Why would U.S. auto companies, like General Motors with its big—and bold—bet on the ground-breaking electric Bolt, give up the level playing field and predictability which the 2022 emission and economy rules had given them in 2009? Just as Trump was signaling that he will ease the requirements, Rob Threlkeld, global manager of renewable energy for General Motors, said the automaker is pushing to source all of its power from clean sources by 2050 because that's what consumers want. Why would manufacturers choose a strategic pathway so clearly at odds with where world auto markets are going?

Why would they pick such a big fight with their biggest domestic market. California, joined as it is by a bevy of other states seeking cleaner and cheaper transportation options? Well, dealership pressure is one reason. Dealers hate EV's, because they don't break down and don't fatten their service departments. Another is that the auto industry's lobbying apparatus thrives on the message, "the government is out to hurt you. Fight back!" (After all, if Government Affairs departments concede the reality that government regulations have been, net, good for the industry, keeping it competitive with the German and Japanese manufacturers, what's the argument for fat lobbying budgets?)

From 2004 to 2008, as oil prices soared, Detroit clung to its SUV dependent business model, pronouncing that gasoline prices could never reach the $2.50 mark at which customers starting seeking fuel economy. When that marker was crossed in 2006, Chrysler and GM headed for bankruptcy, Ford for massive debt and value loss and the U.S. industry almost went away except for the Obama administration rescue.

Now, just as happened in that era, the auto industry is once again barreling towards long-term bankruptcy for short-term relaxation of standards. What can rescue Detroit from its own death wish?

Primarily California and its allied states, (Connecticut, Maine, Maryland, Massachusetts, New Jersey, New York, Oregon, Rhode Island and Vermont), which have adopted their own version of the 2022 fuel efficiency rules and an electric vehicle mandate to go with it. Representing 30 percent of the U.S. auto market, these states alone can drive Detroit to remain competitive in the electric drive segment. While the Trump administration appears ready to deny California the waiver which enables it to maintain its own rules, there will be a major legal battle in the courts over whether the federal government can revoke a waiver once it has been issued. And even if, in the short turn, the Trump administration prevails, California and its allies can make clear that once political attitudes in Washington change, as they always do, that the next round of economy and emissions standards will be much, much tougher than those Detroit is seeking to weaken today. The 2022 rules were very much a compromise—and with foreign manufacturers racing to electrify, California holds a much stronger long term hand than Detroit.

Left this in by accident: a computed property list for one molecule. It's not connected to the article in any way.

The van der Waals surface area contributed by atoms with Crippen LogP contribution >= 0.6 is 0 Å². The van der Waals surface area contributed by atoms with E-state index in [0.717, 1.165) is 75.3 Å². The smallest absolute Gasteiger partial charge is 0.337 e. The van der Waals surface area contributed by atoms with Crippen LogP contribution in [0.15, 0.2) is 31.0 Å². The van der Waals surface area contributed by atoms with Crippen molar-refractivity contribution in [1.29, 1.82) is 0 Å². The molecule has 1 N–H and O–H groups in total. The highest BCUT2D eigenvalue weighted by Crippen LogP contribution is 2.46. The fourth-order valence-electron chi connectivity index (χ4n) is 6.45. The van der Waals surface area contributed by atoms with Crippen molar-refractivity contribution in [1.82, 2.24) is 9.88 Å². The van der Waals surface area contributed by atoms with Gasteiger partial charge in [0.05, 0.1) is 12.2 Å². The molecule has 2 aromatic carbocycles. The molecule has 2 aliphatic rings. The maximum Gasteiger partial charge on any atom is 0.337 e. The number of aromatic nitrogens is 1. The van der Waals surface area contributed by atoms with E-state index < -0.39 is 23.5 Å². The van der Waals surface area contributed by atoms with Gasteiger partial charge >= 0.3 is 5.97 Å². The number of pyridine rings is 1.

So what the auto companies and auto workers and auto communities, all ought to be praying for is that the Trump administration's ploy to reinforce Detroit's dependence on oil fails—because the courts uphold state's rights and California's ability to insist that the auto industry remain globally competitive.